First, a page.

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Tony O'Kane | Dec 3, 2009

AS IF ANY PROOF was needed that the Australian new car market - and economy - has held up in defiance of the global financial crisis, November new car sales are up 20 percent against the same period last year.

While the world slowly drags itself out of recession, and mops up after the sub-prime stupidity and fiscal irresponsibility that preceded it, Australia has managed to hang onto positive growth, if somewhat slowed.

The ‘canary in the cage’ for the economy, new car sales (which commonly collapse first and recover last), reflect the charmed run of the Australian economy through the GFC, and its charmed run for most of the past two decades.

Certainly, as the Federal Chamber of Automotive Industries (FCAI) has commented, the Federal Government’s stimulus package, in particular the 50 percent tax rebate for small business vehicle (and equipment) purchases, has put a significant floor under 2009 sales.

The growth in SUV and light commercial vehicle sales for November, up an astonishing 44 percent and 38.9 percent respectively, would indicate that businesses are rushing showrooms to take advantage of the government tax incentives before they come to an end on December 31.

Of course, as with any market distortion (government-driven or otherwise), what happens post-December 31 is anyone’s guess.

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The government and the industry will be hoping that recovering growth in the wider economy will cushion the inevitable decline in business vehicle sales once the incentive is withdrawn.

VFACTS data for November shows that 85,833 passenger cars, SUVs and commercial vehicles were sold in November 2009 – an increase of 19.9 percent (or 14,216 vehicles) compared to November 2008.

“The exceptional November figures could not have been achieved without the Federal Government’s small business tax break,” FCAI Chief Executive Andrew McKellar said.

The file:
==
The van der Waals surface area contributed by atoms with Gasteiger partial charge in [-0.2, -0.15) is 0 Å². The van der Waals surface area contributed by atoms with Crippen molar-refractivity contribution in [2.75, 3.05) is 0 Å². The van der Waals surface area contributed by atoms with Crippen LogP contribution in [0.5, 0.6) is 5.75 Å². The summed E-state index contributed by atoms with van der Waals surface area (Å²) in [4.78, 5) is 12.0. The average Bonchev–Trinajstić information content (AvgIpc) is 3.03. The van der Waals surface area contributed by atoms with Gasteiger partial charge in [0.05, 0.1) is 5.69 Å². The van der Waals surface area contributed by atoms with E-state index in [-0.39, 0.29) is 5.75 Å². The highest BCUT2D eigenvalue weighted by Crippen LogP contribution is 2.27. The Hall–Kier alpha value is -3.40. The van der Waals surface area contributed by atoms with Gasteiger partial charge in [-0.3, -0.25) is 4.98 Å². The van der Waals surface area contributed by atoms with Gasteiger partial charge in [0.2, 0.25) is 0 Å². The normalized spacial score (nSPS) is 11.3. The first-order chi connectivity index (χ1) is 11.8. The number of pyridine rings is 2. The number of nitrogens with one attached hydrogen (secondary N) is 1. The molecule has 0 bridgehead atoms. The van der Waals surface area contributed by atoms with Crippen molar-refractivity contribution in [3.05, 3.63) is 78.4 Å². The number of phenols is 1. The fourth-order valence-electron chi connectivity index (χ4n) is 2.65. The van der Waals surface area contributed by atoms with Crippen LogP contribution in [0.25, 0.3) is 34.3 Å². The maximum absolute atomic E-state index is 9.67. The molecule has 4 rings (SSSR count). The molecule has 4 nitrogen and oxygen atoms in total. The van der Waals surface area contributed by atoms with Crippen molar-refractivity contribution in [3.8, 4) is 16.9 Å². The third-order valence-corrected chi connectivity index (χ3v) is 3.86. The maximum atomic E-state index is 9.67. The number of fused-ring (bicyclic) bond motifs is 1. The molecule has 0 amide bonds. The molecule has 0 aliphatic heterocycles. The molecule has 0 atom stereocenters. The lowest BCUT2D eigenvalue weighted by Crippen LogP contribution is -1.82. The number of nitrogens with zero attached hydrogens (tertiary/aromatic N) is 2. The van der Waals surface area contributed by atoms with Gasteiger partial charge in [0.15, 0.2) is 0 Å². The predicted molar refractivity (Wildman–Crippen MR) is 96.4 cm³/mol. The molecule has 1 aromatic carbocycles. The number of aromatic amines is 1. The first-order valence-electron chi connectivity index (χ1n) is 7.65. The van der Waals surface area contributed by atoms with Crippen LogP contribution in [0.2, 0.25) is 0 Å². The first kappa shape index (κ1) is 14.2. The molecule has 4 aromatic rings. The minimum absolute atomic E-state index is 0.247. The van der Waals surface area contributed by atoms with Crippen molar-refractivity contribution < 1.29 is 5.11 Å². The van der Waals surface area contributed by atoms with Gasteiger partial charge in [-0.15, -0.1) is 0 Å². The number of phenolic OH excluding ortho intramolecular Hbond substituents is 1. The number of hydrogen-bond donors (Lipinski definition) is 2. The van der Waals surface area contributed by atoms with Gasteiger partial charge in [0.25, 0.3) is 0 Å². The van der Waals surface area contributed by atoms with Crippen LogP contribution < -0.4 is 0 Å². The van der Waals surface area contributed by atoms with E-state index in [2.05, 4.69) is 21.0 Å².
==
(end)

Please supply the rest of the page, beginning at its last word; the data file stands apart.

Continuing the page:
“Business sales increased an incredible 35.4 percent during the month; spurred on by the substantial incentives available until the end of the year,” he said.

Passenger car sales are also up in November, recording a 9.4 percent increase against the gloom of November 2008.

Year-to-date (YTD) 848,620 new vehicles have been sold, down 9.3 percent compared to the same YTD period in 2008.

As TMR predicted in early October, the recovering market is likely to see a full-year result in new vehicle sales just 10 percent down on 2008 – or 910,000 sales plus.

A rush into showrooms before December 31 by small business ABN holders could see a record-breaking December and that full-year result considerably higher.

These are, as John Lennon observed, “strange days indeed”.

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So, who’s the king of the castle in vehicle sales so far in 2009? Following are the top 20 selling vehicles in the Australian new vehicle market year-to-date (YTD) from across all segments (and how they are travelling compared to last year’s YTD sales).

  1. Holden Commodore: 3956 sales (November) down 12.3% YTD
  2. Toyota Corolla 3309 sales down 18.8% YTD
  3. Ford Falcon 2863 sales down 3.7% YTD
  4. Mazda3 2548 sales up 4.1% YTD
  5. Toyota HiLux 4x4 2519 sales down 12.7% YTD
  6. Holden Cruze 2274 sales -
  7. Mitsubishi Lancer 2023 sales up 5.4% YTD
  8. Toyota Camry 2003 sales down 12.3% YTD
  9. Hyundai i30 1998 sales up 110% YTD
  10. Toyota Yaris 1725 sales down 25% YTD
  11. Toyota HiLux 4x2 1711 sales down 15.2% YTD
  12. Toyota Prado 1536 sales down 16.2% YTD
  13. Falcon Ute 1473 sales down 8.0% YTD
  14. Nissan Navara 4x4 1410 sales up 0,5% YTD
  15. Holden Commodore Ute 1336 sales down 9.1% YTD
  16. Toyota Aurion 1315 sales down 29.3% YTD
  17. Hyundai Getz 1304 sales up 19.0% YTD
  18. Toyota Kluger 1301 sales down 6.6% YTD
  19. Holden Captiva 1234 sales up 12.2% YTD
  20. Mazda2 1184 sales down 15.4% YTD

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For those with more than a passing interest, you will notice that Yaris has re-taken top spot in the light car segment, winning it back from Hyundai’s Getz.

You will also notice that the Territory is absent from the top 20, with 1016 sales in November.

And in case you’re wondering where the Golf sits, it chalked up 1171 sales for the month, and is up 1.3% YTD. It’s holding down 22nd spot, nudged out of 21st by Toyota’s Rav4 with 1175 sales for November, but down 11.5% YTD.

So there we have the latest state of play. Watch this spot one month from now.

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